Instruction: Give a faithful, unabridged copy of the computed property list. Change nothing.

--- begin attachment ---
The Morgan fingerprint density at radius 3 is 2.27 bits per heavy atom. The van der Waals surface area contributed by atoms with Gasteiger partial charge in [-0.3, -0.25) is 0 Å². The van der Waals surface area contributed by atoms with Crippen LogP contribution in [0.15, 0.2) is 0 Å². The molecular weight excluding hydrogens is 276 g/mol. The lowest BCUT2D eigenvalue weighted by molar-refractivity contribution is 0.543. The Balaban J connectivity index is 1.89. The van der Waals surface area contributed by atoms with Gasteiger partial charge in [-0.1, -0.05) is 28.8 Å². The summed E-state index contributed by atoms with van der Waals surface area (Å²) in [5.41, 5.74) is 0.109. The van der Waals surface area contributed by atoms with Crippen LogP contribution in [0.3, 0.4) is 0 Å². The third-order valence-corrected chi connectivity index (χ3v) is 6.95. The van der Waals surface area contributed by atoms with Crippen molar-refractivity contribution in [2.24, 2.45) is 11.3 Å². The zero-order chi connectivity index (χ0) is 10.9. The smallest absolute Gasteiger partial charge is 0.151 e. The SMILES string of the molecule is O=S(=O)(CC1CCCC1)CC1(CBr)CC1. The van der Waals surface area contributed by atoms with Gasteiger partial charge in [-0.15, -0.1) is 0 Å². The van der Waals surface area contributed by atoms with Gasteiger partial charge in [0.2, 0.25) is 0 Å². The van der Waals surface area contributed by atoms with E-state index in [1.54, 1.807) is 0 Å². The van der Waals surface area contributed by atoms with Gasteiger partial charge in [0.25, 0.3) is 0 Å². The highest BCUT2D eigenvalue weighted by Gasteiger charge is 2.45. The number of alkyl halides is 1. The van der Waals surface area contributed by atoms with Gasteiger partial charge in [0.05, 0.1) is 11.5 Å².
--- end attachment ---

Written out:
The Morgan fingerprint density at radius 3 is 2.27 bits per heavy atom. The van der Waals surface area contributed by atoms with Gasteiger partial charge in [-0.3, -0.25) is 0 Å². The van der Waals surface area contributed by atoms with Crippen LogP contribution in [0.15, 0.2) is 0 Å². The molecular weight excluding hydrogens is 276 g/mol. The lowest BCUT2D eigenvalue weighted by molar-refractivity contribution is 0.543. The Balaban J connectivity index is 1.89. The van der Waals surface area contributed by atoms with Gasteiger partial charge in [-0.1, -0.05) is 28.8 Å². The summed E-state index contributed by atoms with van der Waals surface area (Å²) in [5.41, 5.74) is 0.109. The van der Waals surface area contributed by atoms with Crippen LogP contribution in [0.3, 0.4) is 0 Å². The third-order valence-corrected chi connectivity index (χ3v) is 6.95. The van der Waals surface area contributed by atoms with Crippen molar-refractivity contribution in [2.24, 2.45) is 11.3 Å². The zero-order chi connectivity index (χ0) is 10.9. The smallest absolute Gasteiger partial charge is 0.151 e. The SMILES string of the molecule is O=S(=O)(CC1CCCC1)CC1(CBr)CC1. The van der Waals surface area contributed by atoms with Gasteiger partial charge in [-0.15, -0.1) is 0 Å². The van der Waals surface area contributed by atoms with Gasteiger partial charge in [0.2, 0.25) is 0 Å². The van der Waals surface area contributed by atoms with E-state index in [1.54, 1.807) is 0 Å². The van der Waals surface area contributed by atoms with Gasteiger partial charge in [0.25, 0.3) is 0 Å². The highest BCUT2D eigenvalue weighted by Gasteiger charge is 2.45. The number of alkyl halides is 1. The van der Waals surface area contributed by atoms with Gasteiger partial charge in [0.05, 0.1) is 11.5 Å².